With the introductory matters in the rearview mirror, McDonald guides the reader through the Old Testament writings and the lost Scriptures of early Judaism. McDonald references roughly 26 lost writings mentioned in the Old Testament but not included (i.e. The Book of the Wars of the Lord, The Book of the Annals of the Kings of Judah, The Records of the seer Gad, etc.), as well discusses the Jewish apocryphal and pseudepigraphal writings, the sacred literature of the Essenes, and the biblical, nonbiblical, and sectarian text of the Qumran community. McDonald subsequently walks the reader through the manuscripts, ancient translations of the Jewish Scriptures, and the Scriptures of Jesus and the Early Church. The reader is likely to find McDonald’s treatment of the Old Testament informative, especially in regards to his discussion on the Essenes and the Qumran literature. Though, as he constructed at the offset of his book, disagreement concerning conclusions and observations should be anticipated by the learned reader (i.e. McDonald seems to assume because a work was used by a group it was considered sacred, rather than useful).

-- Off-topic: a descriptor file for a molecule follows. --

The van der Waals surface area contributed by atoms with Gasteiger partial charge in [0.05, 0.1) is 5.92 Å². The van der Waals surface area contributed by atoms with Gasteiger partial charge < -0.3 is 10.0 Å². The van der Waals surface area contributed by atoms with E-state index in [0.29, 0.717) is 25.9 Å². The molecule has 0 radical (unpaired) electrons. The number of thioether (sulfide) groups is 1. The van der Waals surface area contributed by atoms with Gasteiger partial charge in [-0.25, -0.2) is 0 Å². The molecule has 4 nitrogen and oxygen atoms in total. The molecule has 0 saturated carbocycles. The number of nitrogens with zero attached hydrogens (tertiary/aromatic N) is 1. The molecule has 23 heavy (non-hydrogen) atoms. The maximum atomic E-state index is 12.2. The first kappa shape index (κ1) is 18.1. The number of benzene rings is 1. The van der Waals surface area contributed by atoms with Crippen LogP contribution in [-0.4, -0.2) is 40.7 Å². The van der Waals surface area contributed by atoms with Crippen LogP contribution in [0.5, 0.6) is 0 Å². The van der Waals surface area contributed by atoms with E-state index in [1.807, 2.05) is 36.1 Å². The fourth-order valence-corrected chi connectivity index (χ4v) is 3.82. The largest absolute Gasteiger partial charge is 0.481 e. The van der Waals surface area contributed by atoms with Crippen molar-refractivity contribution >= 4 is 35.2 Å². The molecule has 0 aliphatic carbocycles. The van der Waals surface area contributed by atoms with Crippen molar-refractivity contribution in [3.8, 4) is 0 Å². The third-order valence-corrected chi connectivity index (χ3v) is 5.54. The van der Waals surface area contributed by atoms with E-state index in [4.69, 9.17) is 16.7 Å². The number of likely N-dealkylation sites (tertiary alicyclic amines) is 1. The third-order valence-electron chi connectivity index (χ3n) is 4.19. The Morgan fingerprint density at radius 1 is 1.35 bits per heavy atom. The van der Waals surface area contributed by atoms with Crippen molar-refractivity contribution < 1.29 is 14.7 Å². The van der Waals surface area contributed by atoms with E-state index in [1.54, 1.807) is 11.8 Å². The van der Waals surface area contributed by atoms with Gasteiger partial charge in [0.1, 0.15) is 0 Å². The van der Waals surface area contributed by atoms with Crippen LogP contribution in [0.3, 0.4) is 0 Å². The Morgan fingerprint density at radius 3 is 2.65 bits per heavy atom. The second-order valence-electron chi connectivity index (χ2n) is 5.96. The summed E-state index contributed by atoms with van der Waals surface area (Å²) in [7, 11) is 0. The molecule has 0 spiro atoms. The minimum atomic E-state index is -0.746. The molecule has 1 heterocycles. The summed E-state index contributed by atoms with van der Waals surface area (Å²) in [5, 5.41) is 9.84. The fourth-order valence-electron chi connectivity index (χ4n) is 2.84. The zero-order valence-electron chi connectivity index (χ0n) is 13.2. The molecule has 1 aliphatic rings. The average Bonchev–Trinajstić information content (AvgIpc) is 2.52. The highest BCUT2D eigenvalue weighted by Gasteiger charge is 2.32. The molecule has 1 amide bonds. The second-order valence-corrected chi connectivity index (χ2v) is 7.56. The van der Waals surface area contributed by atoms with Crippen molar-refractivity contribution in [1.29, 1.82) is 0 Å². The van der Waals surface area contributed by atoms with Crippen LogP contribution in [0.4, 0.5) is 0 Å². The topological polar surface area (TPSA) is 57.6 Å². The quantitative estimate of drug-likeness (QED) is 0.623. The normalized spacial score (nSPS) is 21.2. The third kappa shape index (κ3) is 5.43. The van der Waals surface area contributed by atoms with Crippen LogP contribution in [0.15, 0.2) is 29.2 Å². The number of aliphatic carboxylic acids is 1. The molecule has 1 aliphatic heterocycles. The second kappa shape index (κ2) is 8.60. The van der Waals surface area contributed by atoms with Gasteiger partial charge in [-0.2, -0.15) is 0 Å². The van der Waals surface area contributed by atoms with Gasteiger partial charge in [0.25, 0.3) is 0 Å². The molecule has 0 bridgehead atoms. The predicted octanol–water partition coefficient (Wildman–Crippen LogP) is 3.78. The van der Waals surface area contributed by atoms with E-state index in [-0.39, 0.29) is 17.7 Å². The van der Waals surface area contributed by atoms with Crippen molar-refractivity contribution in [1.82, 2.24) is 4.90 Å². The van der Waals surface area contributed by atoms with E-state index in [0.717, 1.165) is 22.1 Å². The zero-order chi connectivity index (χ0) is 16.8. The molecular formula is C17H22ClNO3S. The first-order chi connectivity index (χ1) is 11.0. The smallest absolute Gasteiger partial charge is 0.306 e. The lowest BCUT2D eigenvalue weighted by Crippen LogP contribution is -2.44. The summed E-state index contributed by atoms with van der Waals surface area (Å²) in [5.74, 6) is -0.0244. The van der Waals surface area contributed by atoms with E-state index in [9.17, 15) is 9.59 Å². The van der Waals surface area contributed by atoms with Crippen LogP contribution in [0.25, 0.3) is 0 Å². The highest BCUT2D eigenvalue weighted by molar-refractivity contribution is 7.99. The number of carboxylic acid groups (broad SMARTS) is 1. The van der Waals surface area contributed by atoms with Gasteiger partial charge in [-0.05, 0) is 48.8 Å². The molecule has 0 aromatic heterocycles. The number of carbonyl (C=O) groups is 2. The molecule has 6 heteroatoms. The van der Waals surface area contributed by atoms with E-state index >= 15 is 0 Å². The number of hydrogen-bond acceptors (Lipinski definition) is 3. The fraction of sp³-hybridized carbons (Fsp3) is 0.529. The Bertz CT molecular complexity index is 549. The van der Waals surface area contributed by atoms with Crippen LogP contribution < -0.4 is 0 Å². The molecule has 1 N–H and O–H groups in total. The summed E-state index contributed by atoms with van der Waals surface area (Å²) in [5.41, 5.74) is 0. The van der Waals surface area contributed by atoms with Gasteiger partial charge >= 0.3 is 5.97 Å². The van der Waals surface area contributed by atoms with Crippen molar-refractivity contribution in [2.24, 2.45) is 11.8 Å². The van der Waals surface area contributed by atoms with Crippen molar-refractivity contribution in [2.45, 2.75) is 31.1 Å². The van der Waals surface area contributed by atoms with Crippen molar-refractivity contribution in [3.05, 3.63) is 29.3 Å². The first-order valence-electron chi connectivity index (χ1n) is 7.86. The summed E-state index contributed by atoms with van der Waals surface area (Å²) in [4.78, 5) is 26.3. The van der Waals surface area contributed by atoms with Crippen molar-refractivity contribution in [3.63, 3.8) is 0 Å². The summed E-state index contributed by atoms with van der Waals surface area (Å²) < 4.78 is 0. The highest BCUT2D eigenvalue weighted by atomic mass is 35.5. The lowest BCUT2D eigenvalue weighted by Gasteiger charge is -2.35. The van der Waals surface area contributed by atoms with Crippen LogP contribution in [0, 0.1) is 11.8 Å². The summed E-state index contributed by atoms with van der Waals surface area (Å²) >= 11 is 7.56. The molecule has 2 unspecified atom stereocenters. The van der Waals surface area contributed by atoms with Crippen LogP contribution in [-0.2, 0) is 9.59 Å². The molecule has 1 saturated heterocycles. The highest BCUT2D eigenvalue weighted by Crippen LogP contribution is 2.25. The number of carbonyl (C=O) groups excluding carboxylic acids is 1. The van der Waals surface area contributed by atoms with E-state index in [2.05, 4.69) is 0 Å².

As attention is directed towards the New Testament, McDonald is clearly more familiar with the landscape of early Christianity and the development of the New Testament, and the attentive reader will notice such immediately. Interestingly, and I think that it is important to note, McDonald spends less than half the time dealing with the New Testament as opposed to the Old—discussion being primarily centered on the manuscripts and the transmission of the New Testament Scriptures. In other words, if you are expecting a weighty defense of the New Testament canon, in terms of page count, you will likely be disappointed. McDonald’s treatment is a little longer than a journal article. Still, given the foundation that has been constructed in the previous sections, the reader should not feel short-changed, as the content surely outweighs the page count. The material that McDonald presents is sure to be received with opposition, but his perspective and experience in the conversation deserves a keen ear and thoughtful interaction.